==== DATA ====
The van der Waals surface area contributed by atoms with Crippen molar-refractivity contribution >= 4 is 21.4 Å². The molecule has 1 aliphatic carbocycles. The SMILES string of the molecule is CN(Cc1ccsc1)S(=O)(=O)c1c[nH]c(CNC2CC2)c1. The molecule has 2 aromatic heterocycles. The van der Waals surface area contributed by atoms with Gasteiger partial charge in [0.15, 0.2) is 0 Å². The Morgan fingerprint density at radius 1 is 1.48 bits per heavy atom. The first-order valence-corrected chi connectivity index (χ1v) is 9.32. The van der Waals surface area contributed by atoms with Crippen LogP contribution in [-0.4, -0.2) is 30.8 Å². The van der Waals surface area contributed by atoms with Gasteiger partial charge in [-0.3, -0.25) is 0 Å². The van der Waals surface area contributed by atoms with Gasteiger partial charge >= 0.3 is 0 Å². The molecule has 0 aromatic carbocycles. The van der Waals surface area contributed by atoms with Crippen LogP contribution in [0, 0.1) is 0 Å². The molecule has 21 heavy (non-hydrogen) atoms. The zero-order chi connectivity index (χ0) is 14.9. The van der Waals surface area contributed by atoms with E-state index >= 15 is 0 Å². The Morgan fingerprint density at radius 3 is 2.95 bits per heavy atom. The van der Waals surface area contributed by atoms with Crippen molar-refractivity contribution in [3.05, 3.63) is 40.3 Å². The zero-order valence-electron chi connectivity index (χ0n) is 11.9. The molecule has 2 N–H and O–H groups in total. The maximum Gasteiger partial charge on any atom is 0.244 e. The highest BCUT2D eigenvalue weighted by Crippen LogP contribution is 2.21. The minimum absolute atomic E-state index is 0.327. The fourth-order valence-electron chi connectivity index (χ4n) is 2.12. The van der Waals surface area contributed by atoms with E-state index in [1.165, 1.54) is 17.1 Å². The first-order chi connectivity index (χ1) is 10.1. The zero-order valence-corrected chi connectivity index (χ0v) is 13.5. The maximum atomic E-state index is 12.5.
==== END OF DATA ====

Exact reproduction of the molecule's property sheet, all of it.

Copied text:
The van der Waals surface area contributed by atoms with Crippen molar-refractivity contribution >= 4 is 21.4 Å². The molecule has 1 aliphatic carbocycles. The SMILES string of the molecule is CN(Cc1ccsc1)S(=O)(=O)c1c[nH]c(CNC2CC2)c1. The molecule has 2 aromatic heterocycles. The van der Waals surface area contributed by atoms with Gasteiger partial charge in [0.15, 0.2) is 0 Å². The Morgan fingerprint density at radius 1 is 1.48 bits per heavy atom. The first-order valence-corrected chi connectivity index (χ1v) is 9.32. The van der Waals surface area contributed by atoms with Crippen LogP contribution in [-0.4, -0.2) is 30.8 Å². The van der Waals surface area contributed by atoms with Gasteiger partial charge in [-0.3, -0.25) is 0 Å². The van der Waals surface area contributed by atoms with Gasteiger partial charge >= 0.3 is 0 Å². The molecule has 0 aromatic carbocycles. The van der Waals surface area contributed by atoms with Crippen LogP contribution in [0, 0.1) is 0 Å². The molecule has 21 heavy (non-hydrogen) atoms. The zero-order chi connectivity index (χ0) is 14.9. The van der Waals surface area contributed by atoms with E-state index >= 15 is 0 Å². The Morgan fingerprint density at radius 3 is 2.95 bits per heavy atom. The van der Waals surface area contributed by atoms with Crippen molar-refractivity contribution in [3.05, 3.63) is 40.3 Å². The zero-order valence-electron chi connectivity index (χ0n) is 11.9. The molecule has 2 N–H and O–H groups in total. The maximum Gasteiger partial charge on any atom is 0.244 e. The highest BCUT2D eigenvalue weighted by Crippen LogP contribution is 2.21. The minimum absolute atomic E-state index is 0.327. The fourth-order valence-electron chi connectivity index (χ4n) is 2.12. The van der Waals surface area contributed by atoms with E-state index in [1.165, 1.54) is 17.1 Å². The first-order chi connectivity index (χ1) is 10.1. The zero-order valence-corrected chi connectivity index (χ0v) is 13.5. The maximum atomic E-state index is 12.5.